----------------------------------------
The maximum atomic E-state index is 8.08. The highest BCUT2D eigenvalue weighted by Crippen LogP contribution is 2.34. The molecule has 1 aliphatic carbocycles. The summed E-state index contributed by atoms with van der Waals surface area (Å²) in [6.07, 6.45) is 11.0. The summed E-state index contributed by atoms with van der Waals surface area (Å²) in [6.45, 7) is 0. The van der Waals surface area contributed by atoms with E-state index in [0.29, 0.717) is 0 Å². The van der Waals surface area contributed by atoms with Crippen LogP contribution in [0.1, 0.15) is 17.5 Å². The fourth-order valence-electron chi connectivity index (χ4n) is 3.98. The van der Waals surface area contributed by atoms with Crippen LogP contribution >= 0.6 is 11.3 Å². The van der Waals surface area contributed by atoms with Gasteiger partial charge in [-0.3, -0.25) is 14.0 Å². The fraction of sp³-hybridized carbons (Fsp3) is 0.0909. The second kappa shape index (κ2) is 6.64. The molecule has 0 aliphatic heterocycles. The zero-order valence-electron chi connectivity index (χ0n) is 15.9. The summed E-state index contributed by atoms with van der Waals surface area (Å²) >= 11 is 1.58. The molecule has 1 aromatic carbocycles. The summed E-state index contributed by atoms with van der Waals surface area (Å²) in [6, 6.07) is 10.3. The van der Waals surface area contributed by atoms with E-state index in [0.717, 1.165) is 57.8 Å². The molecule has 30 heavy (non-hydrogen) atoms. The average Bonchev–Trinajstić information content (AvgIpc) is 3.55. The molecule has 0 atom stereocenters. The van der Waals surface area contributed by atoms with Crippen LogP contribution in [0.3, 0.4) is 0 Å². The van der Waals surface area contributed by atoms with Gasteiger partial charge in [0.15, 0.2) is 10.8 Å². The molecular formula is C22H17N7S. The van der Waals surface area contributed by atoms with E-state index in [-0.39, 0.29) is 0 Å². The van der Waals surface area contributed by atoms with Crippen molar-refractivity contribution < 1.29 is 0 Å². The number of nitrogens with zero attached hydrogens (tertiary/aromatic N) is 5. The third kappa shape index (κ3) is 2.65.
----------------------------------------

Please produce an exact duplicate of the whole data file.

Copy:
The maximum atomic E-state index is 8.08. The highest BCUT2D eigenvalue weighted by Crippen LogP contribution is 2.34. The molecule has 1 aliphatic carbocycles. The summed E-state index contributed by atoms with van der Waals surface area (Å²) in [6.07, 6.45) is 11.0. The summed E-state index contributed by atoms with van der Waals surface area (Å²) in [6.45, 7) is 0. The van der Waals surface area contributed by atoms with E-state index in [0.29, 0.717) is 0 Å². The van der Waals surface area contributed by atoms with Crippen LogP contribution in [0.1, 0.15) is 17.5 Å². The fourth-order valence-electron chi connectivity index (χ4n) is 3.98. The van der Waals surface area contributed by atoms with Crippen LogP contribution >= 0.6 is 11.3 Å². The van der Waals surface area contributed by atoms with Gasteiger partial charge in [-0.3, -0.25) is 14.0 Å². The fraction of sp³-hybridized carbons (Fsp3) is 0.0909. The second kappa shape index (κ2) is 6.64. The molecule has 0 aliphatic heterocycles. The zero-order valence-electron chi connectivity index (χ0n) is 15.9. The summed E-state index contributed by atoms with van der Waals surface area (Å²) >= 11 is 1.58. The molecule has 1 aromatic carbocycles. The summed E-state index contributed by atoms with van der Waals surface area (Å²) in [6, 6.07) is 10.3. The van der Waals surface area contributed by atoms with E-state index in [0.717, 1.165) is 57.8 Å². The molecule has 30 heavy (non-hydrogen) atoms. The average Bonchev–Trinajstić information content (AvgIpc) is 3.55. The molecule has 0 atom stereocenters. The van der Waals surface area contributed by atoms with Crippen LogP contribution in [0.3, 0.4) is 0 Å². The van der Waals surface area contributed by atoms with Gasteiger partial charge in [0.15, 0.2) is 10.8 Å². The molecular formula is C22H17N7S. The van der Waals surface area contributed by atoms with E-state index in [-0.39, 0.29) is 0 Å². The van der Waals surface area contributed by atoms with Crippen molar-refractivity contribution < 1.29 is 0 Å². The number of nitrogens with zero attached hydrogens (tertiary/aromatic N) is 5. The third kappa shape index (κ3) is 2.65.